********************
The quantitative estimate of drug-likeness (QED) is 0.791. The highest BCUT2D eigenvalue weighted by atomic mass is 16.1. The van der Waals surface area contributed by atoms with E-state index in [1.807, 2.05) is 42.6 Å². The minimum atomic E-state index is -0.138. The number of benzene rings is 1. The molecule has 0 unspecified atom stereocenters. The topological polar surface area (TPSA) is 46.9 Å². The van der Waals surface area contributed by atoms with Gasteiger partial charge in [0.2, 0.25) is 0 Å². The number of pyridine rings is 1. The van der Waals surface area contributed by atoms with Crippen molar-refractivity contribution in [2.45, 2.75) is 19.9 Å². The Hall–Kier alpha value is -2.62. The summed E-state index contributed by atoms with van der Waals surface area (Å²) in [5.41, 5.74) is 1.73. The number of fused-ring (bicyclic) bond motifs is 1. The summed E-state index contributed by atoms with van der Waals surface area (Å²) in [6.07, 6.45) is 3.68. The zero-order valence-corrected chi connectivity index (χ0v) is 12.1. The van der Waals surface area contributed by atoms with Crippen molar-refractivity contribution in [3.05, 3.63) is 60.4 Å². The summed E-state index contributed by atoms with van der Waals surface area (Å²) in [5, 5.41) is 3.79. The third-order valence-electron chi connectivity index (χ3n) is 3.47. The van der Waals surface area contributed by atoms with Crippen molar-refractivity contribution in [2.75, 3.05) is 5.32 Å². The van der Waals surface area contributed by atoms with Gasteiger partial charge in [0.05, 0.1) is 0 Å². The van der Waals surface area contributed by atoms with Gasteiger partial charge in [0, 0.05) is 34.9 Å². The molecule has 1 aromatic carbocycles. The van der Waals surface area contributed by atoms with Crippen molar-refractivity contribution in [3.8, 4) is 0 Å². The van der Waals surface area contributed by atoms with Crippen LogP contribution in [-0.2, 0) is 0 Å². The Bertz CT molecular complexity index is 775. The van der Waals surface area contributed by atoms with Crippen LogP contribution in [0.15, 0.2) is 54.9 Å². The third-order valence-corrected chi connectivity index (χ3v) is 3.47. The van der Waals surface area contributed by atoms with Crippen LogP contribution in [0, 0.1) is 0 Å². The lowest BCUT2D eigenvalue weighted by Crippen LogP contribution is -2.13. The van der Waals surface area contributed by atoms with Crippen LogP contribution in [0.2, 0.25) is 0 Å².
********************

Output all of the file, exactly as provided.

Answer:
The quantitative estimate of drug-likeness (QED) is 0.791. The highest BCUT2D eigenvalue weighted by atomic mass is 16.1. The van der Waals surface area contributed by atoms with E-state index in [1.807, 2.05) is 42.6 Å². The minimum atomic E-state index is -0.138. The number of benzene rings is 1. The molecule has 0 unspecified atom stereocenters. The topological polar surface area (TPSA) is 46.9 Å². The van der Waals surface area contributed by atoms with Gasteiger partial charge in [0.2, 0.25) is 0 Å². The number of pyridine rings is 1. The van der Waals surface area contributed by atoms with Crippen molar-refractivity contribution in [2.45, 2.75) is 19.9 Å². The Hall–Kier alpha value is -2.62. The summed E-state index contributed by atoms with van der Waals surface area (Å²) in [5.41, 5.74) is 1.73. The number of fused-ring (bicyclic) bond motifs is 1. The summed E-state index contributed by atoms with van der Waals surface area (Å²) in [6.07, 6.45) is 3.68. The zero-order valence-corrected chi connectivity index (χ0v) is 12.1. The van der Waals surface area contributed by atoms with Crippen molar-refractivity contribution in [3.05, 3.63) is 60.4 Å². The summed E-state index contributed by atoms with van der Waals surface area (Å²) in [5, 5.41) is 3.79. The third-order valence-electron chi connectivity index (χ3n) is 3.47. The van der Waals surface area contributed by atoms with Crippen molar-refractivity contribution in [2.75, 3.05) is 5.32 Å². The van der Waals surface area contributed by atoms with Gasteiger partial charge in [0.05, 0.1) is 0 Å². The van der Waals surface area contributed by atoms with Gasteiger partial charge in [0, 0.05) is 34.9 Å². The molecule has 1 aromatic carbocycles. The van der Waals surface area contributed by atoms with Crippen molar-refractivity contribution in [3.8, 4) is 0 Å². The van der Waals surface area contributed by atoms with Crippen LogP contribution in [-0.2, 0) is 0 Å². The Bertz CT molecular complexity index is 775. The van der Waals surface area contributed by atoms with Crippen LogP contribution in [0.15, 0.2) is 54.9 Å². The third-order valence-corrected chi connectivity index (χ3v) is 3.47. The van der Waals surface area contributed by atoms with Crippen LogP contribution in [0, 0.1) is 0 Å². The lowest BCUT2D eigenvalue weighted by Crippen LogP contribution is -2.13. The van der Waals surface area contributed by atoms with Crippen LogP contribution in [0.2, 0.25) is 0 Å².